However, I would still recommend it on anyone's Moroccan itinerary. Fez seems like a key piece of Morocco's puzzle and I'm glad we got to spend a bit of time with it. We stayed at Riad Mikou - a really beautiful spot in the medina owned by twin brothers. They were so kind to us and frequently offered to share meals with us. One of the brothers picked us up from the medina's main entrance on our first day and also helped us catch a bus on our way out. It was so nice to come back dirty and dusty from the medina to their beautiful guesthouse. I also want to give Cafe Clock a little shout-out. It is another oasis in the medina. Their servers are laid back and really open to chatting. The food was delicious and the whole vibe was just awesome. Lastly, they serve camel burgers so you can cross that off your bucket list!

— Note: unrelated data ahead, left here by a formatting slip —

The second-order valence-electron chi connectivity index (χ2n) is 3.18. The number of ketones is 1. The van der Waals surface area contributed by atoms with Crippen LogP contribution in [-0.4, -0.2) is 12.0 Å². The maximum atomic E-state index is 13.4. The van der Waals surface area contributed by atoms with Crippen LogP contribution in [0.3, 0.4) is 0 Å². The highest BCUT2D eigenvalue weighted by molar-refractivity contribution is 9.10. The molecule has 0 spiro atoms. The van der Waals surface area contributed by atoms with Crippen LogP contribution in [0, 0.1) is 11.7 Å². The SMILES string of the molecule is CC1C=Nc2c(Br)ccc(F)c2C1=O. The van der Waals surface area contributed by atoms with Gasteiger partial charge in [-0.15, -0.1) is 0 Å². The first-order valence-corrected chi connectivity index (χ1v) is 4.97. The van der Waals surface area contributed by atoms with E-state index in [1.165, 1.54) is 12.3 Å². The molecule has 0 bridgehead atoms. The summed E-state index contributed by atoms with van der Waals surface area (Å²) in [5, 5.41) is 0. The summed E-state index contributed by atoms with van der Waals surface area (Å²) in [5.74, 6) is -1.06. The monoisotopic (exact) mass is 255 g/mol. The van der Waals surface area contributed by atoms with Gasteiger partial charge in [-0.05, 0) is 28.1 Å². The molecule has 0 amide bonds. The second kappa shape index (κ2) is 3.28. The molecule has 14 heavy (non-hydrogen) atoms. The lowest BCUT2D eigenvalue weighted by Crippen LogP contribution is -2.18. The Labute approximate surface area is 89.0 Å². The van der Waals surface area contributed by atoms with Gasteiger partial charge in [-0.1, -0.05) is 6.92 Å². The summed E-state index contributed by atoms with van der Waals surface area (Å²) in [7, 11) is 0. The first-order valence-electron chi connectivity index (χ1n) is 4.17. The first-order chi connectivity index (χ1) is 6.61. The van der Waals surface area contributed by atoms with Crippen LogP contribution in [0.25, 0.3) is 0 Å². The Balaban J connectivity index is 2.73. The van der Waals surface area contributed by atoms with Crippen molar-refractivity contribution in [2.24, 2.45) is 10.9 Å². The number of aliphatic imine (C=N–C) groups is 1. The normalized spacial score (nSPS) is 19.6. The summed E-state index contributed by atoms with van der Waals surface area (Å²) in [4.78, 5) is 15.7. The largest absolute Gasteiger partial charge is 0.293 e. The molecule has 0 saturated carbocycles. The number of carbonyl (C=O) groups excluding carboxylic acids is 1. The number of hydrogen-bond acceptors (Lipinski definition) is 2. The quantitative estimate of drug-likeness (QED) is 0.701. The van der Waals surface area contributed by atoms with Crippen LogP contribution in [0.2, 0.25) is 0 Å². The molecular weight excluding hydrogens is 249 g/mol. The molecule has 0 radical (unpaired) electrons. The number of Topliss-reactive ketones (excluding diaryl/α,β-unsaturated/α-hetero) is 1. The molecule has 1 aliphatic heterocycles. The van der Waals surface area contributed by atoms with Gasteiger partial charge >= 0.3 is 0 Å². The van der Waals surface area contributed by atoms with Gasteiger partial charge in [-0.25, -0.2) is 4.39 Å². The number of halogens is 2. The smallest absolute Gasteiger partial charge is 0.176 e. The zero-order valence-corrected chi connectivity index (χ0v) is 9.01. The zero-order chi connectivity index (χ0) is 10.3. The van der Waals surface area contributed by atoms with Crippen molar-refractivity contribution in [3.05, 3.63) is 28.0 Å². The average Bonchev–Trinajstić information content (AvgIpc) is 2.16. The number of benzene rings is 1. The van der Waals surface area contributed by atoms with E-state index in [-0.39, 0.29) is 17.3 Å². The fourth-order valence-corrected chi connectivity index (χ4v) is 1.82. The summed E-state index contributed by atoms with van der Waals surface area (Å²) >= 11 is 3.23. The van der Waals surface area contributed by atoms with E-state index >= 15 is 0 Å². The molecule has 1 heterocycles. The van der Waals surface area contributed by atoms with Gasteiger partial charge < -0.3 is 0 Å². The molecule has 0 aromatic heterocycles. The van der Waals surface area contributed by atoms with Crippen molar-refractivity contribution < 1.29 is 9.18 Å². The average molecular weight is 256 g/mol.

Coming up next: the Sahara desert!



Here are a few more snaps of Chefchaouen. Favourite food & drinks in Morocco (some pictured above): mint tea, chicken tajine, harira soup, and banana shakes for breakfast. So good!


maroc1(1)Hello again! I know it's been awhile since I last posted, but I'll just pick up where I left off. After Pamukkale, we flew to Morocco!

Morocco was so incredibly different than anywhere else we've been. Many other places we've been to (especially in South East Asia) are extremely set up for tourism and it's just so darn easy to get around. In Morocco, even though we definitely went to some touristy spots, things were a lot more difficult. There were also a lot of cultural differences to figure out and then on top of all that, we were traveling during Ramadan. I wouldn't recommend doing so if you were able to choose when to go, but it's just what worked out with our holiday time. Some of my favourite travel memories are from this trip, but I also came away with some tough, uneasy travel experiences. However, we learned a lot, got out of our comfort zones, and navigated through some crazy medinas!